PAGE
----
In fact, a study from the local Environmental Epidemiology Agency determined that, just by reducing Barcelona pollution to EU-mandated levels for nitrogen dioxide levels, 1,200 deaths could be prevented in the city yearly. Add to that an estimated 18,700 fewer asthma attacks, 12,100 fewer cases of acute bronchitis and 600 fewer cardiovascular-related hospitalisations, and the problem becomes apparent for a town with a population of 1.6 million. Traffic is also the first cause for noise pollution in the city.

Bringing an end to diesel and gasoline vehicles has become a priority for authorities from different points, even outside Europe, in large cities such as Tehran, Beijing, Sao Paulo, Santiago de Chile, Bogotá, Quito or New York.


In order to reduce the number of cars in the city centers, an adequate parking policy is also necessary. The multiplication of the parking areas, especially if free, in the long term encourages the car use in the city. That's why paid parkings can be used as an economic instrument. Indeed, parking fees may be differentiated as a result of the available public space and act as an incentive (eg free parking spaces at the periphery and with high fees in the center). Attractive Park&Ride facilities can provide an incentive for combining private and collective transport.

Smart Parking

Old Parking Meter Smart Parking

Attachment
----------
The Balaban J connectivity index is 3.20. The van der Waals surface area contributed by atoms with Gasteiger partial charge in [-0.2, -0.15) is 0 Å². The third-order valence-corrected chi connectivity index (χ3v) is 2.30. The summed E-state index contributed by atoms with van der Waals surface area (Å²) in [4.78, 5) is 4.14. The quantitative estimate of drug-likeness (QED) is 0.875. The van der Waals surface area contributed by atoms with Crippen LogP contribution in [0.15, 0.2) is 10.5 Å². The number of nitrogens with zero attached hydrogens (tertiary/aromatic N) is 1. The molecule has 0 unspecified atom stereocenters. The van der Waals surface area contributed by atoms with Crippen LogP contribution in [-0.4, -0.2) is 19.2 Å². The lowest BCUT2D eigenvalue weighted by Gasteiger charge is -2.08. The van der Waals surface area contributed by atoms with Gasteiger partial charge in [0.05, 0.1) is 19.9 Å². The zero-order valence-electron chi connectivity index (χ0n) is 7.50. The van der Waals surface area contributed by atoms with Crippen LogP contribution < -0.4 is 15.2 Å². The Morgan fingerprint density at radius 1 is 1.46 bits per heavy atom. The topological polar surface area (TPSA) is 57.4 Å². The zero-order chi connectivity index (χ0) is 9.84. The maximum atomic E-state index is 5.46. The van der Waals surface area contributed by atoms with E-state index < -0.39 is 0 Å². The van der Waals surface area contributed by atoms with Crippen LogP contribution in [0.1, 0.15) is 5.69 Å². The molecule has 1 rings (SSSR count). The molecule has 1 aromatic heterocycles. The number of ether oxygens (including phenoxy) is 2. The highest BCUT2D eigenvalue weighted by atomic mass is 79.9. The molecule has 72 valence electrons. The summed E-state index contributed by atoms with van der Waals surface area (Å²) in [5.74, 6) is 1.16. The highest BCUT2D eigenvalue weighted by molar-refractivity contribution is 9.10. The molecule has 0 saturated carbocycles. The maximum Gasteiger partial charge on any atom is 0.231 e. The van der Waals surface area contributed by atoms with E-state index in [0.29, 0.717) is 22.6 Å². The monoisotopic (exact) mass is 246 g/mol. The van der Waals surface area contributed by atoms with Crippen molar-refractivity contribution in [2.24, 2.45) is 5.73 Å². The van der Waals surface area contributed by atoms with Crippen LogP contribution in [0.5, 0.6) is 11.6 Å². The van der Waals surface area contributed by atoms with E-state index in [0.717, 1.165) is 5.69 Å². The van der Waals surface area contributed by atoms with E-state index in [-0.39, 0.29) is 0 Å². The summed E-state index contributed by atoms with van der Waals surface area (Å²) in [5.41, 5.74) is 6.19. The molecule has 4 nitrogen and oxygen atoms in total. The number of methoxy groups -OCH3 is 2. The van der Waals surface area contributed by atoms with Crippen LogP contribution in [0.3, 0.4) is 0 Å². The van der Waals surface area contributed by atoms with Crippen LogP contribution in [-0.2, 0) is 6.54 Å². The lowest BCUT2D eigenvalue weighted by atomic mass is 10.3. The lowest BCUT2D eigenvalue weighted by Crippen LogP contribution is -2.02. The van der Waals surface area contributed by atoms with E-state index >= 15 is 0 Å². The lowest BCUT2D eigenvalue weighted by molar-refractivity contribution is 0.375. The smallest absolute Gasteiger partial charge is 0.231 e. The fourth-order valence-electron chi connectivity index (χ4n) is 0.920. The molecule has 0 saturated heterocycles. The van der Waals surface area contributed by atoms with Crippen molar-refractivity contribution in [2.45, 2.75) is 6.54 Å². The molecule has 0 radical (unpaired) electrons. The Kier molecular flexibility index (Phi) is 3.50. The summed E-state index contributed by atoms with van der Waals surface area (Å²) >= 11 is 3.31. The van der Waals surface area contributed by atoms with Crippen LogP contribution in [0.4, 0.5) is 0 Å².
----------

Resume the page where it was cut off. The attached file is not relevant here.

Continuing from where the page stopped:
Old Parking Meter Smart Parking

Talking about the need of "an adequate parking policy" means to refer to the concept of smart parking, a new way of managing parking in the cities based on the application of new technologies. This concept has been developed with the idea of ​​promoting more sustainable urban mobility. Indeed, this intelligent system allows us to save time and energy, reduces traffic problems and the city air is cleaner.

For example, in order to avoid endless laps with the car when parking, it has been created parking sensors that, through a mobile application, indicate whether a space is free or not. The sensors, embedded in the asphalt, can sense whether or not a vehicle is parked in a given location. By directing drivers to open spaces, the program has reduced congestion and emissions.

Another system collects data in real time and has an automated payment method that allows you to reserve a place in advance. It also works through a mobile application and accurately locates where the space is. An example of this special system, connecting users with parking spaces and payment services thanks to modern mobile technology, is Parkimeter.

The car parks sector in Europe and North America is evolving toward "smart" and digital systems. It is adopting advanced automation and software solutions for the booking and payment of parking, but not only as it tends to integrate more and more with other mobility solutions.

The car park sector is in transition to the Information and communications technology (ICT), migrating towards smart parking systems, thanks to the fast development of wireless technologies, 2G, 3G, 4G and analysis of big data, and the evolution of the Dedicated Short-Range Communications (DSRC) contactless and other payment methods will be some of the market trends.